An Introduction to Milvus Python SDK and API
Learn how SDKs interact with Milvus and why ORM-style API helps you better manage Milvus.
Join the DZone community and get the full member experience.Join For Free
The following illustration depicts the interaction between SDKs and Milvus through gRPC. Imagine that Milvus is a black box. Protocol Buffers are used to define the interfaces of the server and the structure of the information they carry. Therefore, all operations in the black box Milvus are defined by Protocol API.
Milvus Protocol API consists of
schema.proto, which are Protocol Buffers files suffixed with
.proto. SDKs must interact with Milvus with these Protocol Buffers files to ensure proper operation.
milvus.proto is the vital component of Milvus Protocol API because it defines the, which further defines all RPC interfaces of Milvus.
The following code sample shows the interface
CreatePartitionRequest. It has two major string-type parameters
partition_name, based on which you can start a partition creation request.
Check an example of Protocol in PyMilvus GitHub Repository on line 19.
You can find the definition
Contributors who wish to develop a feature of Milvus or an SDK in a different programming language are welcome to find all interfaces Milvus offers via RPC.
common.proto defines the common types of information, including, and
schema.proto defines the schema in the parameters. The following code sample is an example of
schema.proto together constitutes the API of Milvus, representing all operations that can be called via RPC.
If you dig into the source code and observe, you will find that when interfaces like
create_index are called, they call multiple RPC interfaces such as
describe_index. Many of the outward interfaces of Milvus is a combination of multiple RPC interfaces.
Having understood the behaviors of RPC, you can then develop new features for Milvus through combination. You are more than welcome to use your imagination and creativeness and contribute to the Milvus community.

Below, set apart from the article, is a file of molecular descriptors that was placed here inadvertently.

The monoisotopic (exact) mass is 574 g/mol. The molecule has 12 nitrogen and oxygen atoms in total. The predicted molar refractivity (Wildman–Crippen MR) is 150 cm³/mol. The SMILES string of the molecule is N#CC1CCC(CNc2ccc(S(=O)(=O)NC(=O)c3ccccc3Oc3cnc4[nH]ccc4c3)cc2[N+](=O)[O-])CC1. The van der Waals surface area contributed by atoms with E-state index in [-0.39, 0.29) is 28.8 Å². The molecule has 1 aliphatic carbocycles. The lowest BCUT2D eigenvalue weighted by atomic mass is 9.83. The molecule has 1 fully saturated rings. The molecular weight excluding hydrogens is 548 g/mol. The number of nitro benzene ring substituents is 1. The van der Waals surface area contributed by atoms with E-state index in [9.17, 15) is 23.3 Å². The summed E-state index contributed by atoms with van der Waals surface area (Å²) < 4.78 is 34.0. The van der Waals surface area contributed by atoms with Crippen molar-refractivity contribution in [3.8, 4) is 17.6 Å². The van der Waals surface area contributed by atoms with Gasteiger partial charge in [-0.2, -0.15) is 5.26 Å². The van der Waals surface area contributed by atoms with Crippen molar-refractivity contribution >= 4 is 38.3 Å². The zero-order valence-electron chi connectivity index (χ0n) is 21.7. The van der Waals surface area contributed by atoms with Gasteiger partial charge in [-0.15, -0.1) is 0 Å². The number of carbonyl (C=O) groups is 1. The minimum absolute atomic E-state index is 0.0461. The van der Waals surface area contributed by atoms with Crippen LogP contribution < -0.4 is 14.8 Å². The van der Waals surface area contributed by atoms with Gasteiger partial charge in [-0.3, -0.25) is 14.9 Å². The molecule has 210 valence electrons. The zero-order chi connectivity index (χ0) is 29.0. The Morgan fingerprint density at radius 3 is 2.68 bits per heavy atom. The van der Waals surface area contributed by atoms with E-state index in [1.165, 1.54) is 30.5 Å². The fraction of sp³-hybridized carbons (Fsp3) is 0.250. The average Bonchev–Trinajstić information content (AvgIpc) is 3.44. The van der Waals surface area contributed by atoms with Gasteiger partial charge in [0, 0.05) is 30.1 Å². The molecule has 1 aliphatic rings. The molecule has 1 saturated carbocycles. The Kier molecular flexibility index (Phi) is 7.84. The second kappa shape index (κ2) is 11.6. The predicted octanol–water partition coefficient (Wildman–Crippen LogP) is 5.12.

To put it in a nutshell, Object-relational mapping (ORM) refers to that when you operate on a local object; such operations will affect the corresponding object on the server. PyMilvus ORM-style API features the following characteristics:
- First, it operates directly on objects.
- It isolates service logic and data access details.
- It hides the complexity of implementation, and you can run the same scripts across different Milvus instances regardless of their deployment approaches or implementation.
One of the essences of ORM-style API lies in the control of the Milvus connection. For example, you can specify aliases for multiple Milvus servers and connect to or disconnect from them merely with their aliases. You can even delete the local server address and precisely control certain objects via a specific connection.
Another feature of ORM-style API is that, after abstraction, all operations can be performed directly on objects, including collection, partition, and index.
You can abstract a collection object by getting an existing one or creating a new one. You can also assign a Milvus connection to specific objects using a connection alias so that you can operate on these objects locally.
To create a partition object, you can either create it with its parent collection object or do it just like when you create a collection object. These methods can be employed on an index object as well.
In the case that these partition or index objects exist, you can get them through their parent collection object.
It is recommended to learn about PyMilvus through our technical document. The document consists of two major sections, including an automated API reference and usage instructions made by our contributors.
Published at DZone with permission of Xuan Yang. See the original article here.
Opinions expressed by DZone contributors are their own.